Saturday, February 13, 2021

Reckless, Glorious Girl

Hagan, Ellen. Reckless, Glorious Girl
February 9th 2021 by Bloomsbury Children's Books
E ARC provided by Edelweiss Plus

In this novel in verse, Bea lives in Bardstown, Kentucky with her mother and Mamaw. Her father passed away before she was born, but she has plenty of support. She is going into seventh grade soon, and navigating this change in her life with her friends Mariella (who is Latinx) and StaceyAnn (whose father is black and whose mother is white). She participates on the swim team, but spends most of her time pondering important adolescent questions like whether she should shave her legs and wear a bra, and when she might get her period. Even though Mamaw is described as wild and somewhat wacky, increasingly so as she gets older (a mere 63), Bea is not allowed to have a cell phone or shave her legs. When she starts middle school, some things are tough, and her goal to become the best at everything is difficult. Gym class is horrible, and it's hard to know how to approach her friendship with Rodney, since she starts to "like like" him. Her mother starts to date a man she dislikes, and Bea starts to worry that she will have to move to Cincinnati. Through all of her problems, she has the steadfast love of her mother and grandmother to help her through difficult times.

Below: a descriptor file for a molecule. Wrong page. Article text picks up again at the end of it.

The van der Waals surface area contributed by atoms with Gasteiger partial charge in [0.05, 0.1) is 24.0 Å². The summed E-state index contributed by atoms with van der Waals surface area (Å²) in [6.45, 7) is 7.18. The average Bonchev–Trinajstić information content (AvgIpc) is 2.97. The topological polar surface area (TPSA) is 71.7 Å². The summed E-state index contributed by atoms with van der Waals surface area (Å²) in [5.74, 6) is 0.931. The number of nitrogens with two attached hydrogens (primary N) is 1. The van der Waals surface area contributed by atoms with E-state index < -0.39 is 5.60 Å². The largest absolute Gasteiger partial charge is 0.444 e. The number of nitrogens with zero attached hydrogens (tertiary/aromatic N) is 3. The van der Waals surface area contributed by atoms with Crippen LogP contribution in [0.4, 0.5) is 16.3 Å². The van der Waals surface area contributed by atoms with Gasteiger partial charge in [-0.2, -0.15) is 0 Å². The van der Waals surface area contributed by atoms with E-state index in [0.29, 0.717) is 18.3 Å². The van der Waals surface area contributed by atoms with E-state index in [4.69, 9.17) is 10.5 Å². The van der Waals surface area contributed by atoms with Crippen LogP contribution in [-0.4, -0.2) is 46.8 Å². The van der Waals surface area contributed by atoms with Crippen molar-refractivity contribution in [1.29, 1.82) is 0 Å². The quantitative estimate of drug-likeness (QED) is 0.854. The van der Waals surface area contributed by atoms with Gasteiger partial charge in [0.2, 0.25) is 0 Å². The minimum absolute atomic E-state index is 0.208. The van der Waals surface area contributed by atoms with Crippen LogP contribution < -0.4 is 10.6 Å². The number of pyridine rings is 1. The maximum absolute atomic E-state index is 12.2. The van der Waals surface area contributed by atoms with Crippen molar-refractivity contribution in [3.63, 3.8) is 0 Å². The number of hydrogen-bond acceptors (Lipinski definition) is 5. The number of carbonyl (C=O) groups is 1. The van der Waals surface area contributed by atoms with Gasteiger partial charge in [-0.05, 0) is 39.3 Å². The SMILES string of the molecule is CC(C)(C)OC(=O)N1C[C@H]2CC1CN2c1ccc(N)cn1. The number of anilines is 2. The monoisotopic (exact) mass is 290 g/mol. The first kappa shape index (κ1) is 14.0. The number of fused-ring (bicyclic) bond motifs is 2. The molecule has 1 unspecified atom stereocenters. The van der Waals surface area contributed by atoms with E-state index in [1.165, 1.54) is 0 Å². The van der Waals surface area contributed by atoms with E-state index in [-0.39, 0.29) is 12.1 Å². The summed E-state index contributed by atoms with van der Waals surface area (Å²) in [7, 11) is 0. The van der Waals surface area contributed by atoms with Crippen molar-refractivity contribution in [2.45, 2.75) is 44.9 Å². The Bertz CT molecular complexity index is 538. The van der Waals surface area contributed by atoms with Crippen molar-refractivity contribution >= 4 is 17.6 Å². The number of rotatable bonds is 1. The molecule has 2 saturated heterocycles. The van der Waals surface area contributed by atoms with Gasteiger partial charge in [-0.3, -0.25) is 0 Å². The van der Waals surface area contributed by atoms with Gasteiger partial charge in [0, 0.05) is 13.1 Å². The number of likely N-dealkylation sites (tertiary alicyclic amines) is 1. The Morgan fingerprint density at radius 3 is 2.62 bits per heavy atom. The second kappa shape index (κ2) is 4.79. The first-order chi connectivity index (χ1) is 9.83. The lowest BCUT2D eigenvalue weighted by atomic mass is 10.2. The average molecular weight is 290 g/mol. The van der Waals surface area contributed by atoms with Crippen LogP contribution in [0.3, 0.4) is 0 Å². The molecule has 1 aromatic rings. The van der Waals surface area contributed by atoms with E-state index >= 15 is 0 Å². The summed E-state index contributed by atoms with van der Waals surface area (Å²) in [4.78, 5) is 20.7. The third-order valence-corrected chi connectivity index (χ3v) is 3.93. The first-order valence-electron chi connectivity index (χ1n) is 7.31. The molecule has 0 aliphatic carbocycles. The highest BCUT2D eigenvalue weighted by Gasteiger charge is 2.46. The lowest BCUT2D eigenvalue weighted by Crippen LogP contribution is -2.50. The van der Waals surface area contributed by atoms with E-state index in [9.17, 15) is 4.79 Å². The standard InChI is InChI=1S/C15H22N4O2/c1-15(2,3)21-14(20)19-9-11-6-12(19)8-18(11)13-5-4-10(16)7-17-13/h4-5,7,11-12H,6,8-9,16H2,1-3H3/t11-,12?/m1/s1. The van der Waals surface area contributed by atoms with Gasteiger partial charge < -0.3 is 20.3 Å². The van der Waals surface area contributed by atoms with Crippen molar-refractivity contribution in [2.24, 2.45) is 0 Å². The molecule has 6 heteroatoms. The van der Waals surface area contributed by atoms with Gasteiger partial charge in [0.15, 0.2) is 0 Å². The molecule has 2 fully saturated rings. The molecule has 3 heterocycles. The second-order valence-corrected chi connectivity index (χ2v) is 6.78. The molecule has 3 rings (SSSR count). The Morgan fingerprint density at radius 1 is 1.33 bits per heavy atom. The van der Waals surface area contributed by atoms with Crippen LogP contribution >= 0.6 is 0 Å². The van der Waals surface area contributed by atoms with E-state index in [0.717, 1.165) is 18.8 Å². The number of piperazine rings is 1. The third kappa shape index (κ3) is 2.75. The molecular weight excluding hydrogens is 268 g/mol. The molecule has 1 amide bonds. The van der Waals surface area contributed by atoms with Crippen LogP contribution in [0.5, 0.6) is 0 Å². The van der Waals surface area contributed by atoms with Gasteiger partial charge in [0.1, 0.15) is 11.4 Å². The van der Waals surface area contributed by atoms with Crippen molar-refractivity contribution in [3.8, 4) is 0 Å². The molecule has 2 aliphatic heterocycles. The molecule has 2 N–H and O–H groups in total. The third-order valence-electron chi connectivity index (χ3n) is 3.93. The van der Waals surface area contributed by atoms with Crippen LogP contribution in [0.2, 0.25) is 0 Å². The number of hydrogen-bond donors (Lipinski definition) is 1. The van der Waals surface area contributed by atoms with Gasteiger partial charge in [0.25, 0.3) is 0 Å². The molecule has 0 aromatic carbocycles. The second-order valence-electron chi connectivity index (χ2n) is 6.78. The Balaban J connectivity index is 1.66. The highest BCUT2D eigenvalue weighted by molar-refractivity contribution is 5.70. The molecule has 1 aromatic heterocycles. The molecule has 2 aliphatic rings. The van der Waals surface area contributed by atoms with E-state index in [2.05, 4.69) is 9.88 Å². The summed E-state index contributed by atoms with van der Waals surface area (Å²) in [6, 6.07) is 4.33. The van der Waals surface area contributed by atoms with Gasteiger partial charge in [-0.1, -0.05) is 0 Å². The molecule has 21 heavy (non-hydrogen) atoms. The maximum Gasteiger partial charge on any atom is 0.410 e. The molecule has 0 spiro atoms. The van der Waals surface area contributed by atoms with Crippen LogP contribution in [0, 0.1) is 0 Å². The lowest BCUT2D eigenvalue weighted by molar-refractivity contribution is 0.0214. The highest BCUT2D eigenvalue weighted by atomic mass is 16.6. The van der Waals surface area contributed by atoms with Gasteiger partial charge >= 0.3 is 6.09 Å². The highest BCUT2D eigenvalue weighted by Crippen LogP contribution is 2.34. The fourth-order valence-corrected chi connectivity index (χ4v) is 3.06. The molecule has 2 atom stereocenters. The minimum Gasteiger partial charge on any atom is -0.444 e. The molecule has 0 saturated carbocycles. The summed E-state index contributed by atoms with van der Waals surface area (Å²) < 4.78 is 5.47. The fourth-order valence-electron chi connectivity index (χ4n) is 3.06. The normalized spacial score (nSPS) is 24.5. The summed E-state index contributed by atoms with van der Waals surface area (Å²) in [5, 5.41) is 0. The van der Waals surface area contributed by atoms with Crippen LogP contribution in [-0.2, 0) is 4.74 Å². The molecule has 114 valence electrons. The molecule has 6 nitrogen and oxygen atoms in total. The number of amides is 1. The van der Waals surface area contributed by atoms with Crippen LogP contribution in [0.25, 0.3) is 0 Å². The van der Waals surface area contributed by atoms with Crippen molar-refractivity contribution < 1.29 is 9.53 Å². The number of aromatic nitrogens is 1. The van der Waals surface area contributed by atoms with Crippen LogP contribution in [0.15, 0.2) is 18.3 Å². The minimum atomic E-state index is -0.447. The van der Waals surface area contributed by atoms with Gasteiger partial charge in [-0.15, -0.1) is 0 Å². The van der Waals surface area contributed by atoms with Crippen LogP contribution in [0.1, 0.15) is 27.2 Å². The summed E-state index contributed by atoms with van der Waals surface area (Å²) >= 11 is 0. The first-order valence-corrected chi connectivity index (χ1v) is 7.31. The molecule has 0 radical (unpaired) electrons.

Strengths: While Blume's Are You There God, It's Me Margaret is a favorite of many teachers and librarians, it's very dated. This is a good replacement that touches on issues that seem so important when one is twelve and so completely inconsequential when one is old. Periods, body image, worries about middle school and boys, difficulties with parents; these are all stressful to tween and teen readers. 
Weaknesses: Despite the influence of her grandmother, who seemed fairly reckless and glorious, Bea struck me as having dated attitudes about many things. I wished she had been involved in more activities. 
What I really think: A good choice for readers who like novels in verse and want books similar to Yeh's The Truth About Twinkie PieSalazar's The Moon WithinWeston's Speed of Life.  or Dahl's Genie Wishes. I  may stick with Harrington's Revenge of the Red Club, which seems to embrace a much more modern approach to middle school issues. 

No comments:

Post a Comment